Most of us are no strangers to loss, grief and even tragedy in our lives; the question is, what do we choose to do with it? One local jewelry designer walked away from a successful Wall Street career to launch the company that his younger brother had always dreamed of prior to his untime.ly passing. In doing so, he has not only breathed new life and success into a deteriorating family business, but has created a unique line of meaningful, handcrafted pieces to ensure his brother’s legacy lives on.
Cranston-based Luca + Stella is a success story birthed out of heartbreaking loss. Growing up, East Greenwich native Fred Magnanimi, 36, never thought to seriously become involved in his family’s struggling Cranston-based manufacturing company, Mag Jewelry. He moved to Manhattan after college in 2001, with no intentions of returning anytime soon. Fred’s younger brother, Danny, made a different choice: he wanted to stay in Rhode Island and try to revitalize the manufacturing plant their grandfather founded 65 years ago, which was still creating religious jewelry. Danny’s goal was to start a new, more fashionable American-made jewelry line, handcrafted “to inspire others through the journey of life.”
Tragically, Danny lost his longtime battle with Leukemia in 2013 at just 33 years old. Devastated, Fred came to the realization that he had a new purpose in life: carrying his brother’s vision into the future. He quit his banking job, returned to Rhode Island and got to work designing jewelry.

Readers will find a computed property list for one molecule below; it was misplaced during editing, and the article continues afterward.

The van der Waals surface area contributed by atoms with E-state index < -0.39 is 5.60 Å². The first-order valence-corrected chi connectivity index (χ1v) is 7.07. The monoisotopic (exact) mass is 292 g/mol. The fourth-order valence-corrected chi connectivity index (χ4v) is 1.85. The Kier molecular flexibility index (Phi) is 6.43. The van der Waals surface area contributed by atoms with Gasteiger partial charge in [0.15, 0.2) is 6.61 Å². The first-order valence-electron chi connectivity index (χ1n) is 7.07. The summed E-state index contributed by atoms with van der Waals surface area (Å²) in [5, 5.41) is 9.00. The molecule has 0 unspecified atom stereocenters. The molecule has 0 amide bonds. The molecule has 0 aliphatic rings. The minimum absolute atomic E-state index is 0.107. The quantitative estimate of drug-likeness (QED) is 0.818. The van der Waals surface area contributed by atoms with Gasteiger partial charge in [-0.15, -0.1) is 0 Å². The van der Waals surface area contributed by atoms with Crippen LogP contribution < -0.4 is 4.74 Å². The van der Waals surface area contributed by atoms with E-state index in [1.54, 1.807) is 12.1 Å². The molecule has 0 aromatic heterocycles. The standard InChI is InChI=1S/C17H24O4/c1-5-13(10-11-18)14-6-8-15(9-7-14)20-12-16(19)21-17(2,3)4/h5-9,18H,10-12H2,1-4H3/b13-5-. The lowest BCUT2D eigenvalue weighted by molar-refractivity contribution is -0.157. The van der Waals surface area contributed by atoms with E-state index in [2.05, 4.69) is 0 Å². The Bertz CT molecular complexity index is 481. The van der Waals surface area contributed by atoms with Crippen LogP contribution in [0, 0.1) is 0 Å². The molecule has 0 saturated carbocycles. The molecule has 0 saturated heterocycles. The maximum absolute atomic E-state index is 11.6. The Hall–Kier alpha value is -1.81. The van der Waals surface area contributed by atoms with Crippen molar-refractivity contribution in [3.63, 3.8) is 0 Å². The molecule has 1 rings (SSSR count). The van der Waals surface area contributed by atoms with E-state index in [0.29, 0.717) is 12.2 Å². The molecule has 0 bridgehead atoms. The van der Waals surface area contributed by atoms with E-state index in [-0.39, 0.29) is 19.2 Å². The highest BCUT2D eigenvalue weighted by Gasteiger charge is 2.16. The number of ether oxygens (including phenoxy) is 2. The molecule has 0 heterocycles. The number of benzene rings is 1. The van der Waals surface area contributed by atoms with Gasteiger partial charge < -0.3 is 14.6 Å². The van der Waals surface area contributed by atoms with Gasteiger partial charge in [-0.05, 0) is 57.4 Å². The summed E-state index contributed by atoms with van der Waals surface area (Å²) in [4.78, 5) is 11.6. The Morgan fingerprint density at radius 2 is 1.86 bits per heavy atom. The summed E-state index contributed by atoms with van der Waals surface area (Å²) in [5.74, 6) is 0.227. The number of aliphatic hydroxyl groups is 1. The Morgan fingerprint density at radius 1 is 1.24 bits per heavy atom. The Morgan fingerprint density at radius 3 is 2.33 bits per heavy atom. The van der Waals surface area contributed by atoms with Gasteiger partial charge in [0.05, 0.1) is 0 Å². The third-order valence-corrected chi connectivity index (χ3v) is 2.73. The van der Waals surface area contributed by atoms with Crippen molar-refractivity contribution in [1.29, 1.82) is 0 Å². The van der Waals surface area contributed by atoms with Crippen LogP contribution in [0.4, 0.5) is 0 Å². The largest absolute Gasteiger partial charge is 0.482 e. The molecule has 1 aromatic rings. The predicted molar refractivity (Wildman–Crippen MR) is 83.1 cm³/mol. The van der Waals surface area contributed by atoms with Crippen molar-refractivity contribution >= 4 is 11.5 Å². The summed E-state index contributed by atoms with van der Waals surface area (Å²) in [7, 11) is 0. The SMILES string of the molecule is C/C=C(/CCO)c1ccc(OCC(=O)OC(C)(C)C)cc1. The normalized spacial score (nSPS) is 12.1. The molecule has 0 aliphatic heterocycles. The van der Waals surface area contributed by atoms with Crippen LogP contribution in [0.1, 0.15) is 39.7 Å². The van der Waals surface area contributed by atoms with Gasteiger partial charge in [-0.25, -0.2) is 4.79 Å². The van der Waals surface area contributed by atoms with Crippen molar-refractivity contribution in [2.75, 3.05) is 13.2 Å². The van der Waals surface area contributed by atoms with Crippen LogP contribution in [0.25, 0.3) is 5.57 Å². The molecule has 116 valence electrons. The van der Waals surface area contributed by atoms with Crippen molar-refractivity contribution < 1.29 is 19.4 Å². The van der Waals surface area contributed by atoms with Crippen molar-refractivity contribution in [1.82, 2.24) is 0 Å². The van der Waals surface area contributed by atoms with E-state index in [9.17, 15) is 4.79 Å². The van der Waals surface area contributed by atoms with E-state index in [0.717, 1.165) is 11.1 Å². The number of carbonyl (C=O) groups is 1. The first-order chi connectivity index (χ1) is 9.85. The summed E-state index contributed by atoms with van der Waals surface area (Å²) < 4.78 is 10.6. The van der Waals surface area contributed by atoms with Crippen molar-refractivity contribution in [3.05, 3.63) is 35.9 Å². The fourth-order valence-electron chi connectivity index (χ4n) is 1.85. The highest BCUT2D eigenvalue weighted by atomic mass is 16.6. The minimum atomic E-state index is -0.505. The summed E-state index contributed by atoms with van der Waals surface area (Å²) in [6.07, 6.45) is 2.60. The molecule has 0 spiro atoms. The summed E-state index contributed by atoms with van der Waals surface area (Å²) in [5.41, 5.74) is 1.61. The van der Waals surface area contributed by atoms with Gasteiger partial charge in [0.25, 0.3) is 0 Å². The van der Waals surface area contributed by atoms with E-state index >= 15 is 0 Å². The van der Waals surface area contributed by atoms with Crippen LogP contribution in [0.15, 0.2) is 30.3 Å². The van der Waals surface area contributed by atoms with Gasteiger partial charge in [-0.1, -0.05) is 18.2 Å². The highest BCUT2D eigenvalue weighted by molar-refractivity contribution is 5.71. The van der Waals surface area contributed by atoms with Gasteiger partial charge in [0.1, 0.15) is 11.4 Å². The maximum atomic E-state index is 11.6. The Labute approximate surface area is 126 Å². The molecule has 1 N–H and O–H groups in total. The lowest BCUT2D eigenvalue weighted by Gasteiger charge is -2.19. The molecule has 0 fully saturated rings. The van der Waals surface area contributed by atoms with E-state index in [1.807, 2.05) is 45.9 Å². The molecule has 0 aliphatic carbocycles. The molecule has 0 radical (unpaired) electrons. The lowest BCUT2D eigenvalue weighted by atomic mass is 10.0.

Fred chose the name Luca + Stella for the new line after his two young children. And although bangles and banking might seem like completely different worlds, perhaps the gift for jewelry design runs in the Magnanimi blood, because Fred himself constitutes most of the design team for Luca + Stella.
“I have a very specific idea of what I want the line to look like,” he says, “and a very talented graphics artist who provides the artwork. I’m like a hurricane – I’ll just develop a whole bunch of different styles and then show them to my wife, who’ll say ‘yay’ or ‘nay.’” The brand is now being sold through more than 600 retailers nationwide.
“A lot of it was blind luck,” Fred continues. “But I’ve got a fantastic team supporting me. We had an idea we really believed in, and we put a lot of work into creating products that are unique and also have a lot of meaning for us. It’s been great to see that customers like our bracelets and are buying them, and we are very receptive to feedback and advice from our retail partners on what the product should look like.”
One way in which Luca + Stella collaborates with its retailers is by allowing them to choose a special (usually local) charity to sponsor, which then has a special bracelet designed for it. The company has created specialized bracelets for about a dozen charities so far, including the Clean Ocean Project, the Providence Animal Rescue League, as well as a major partnership with a breast cancer awareness/research organization to be announced soon. A special series of bracelets will be sold at all 600+ retailers, and 20% of profits will go towards the organization.
The company, which started with 18 employees, has now grown to 35. Although thrilling, the fast-moving success is also bittersweet for Fred: “The end result is that I’ve got this incredible story that I wish I didn’t have. It could be the biggest business in the world, but I would trade all of it just to spend a few minutes with my brother again.”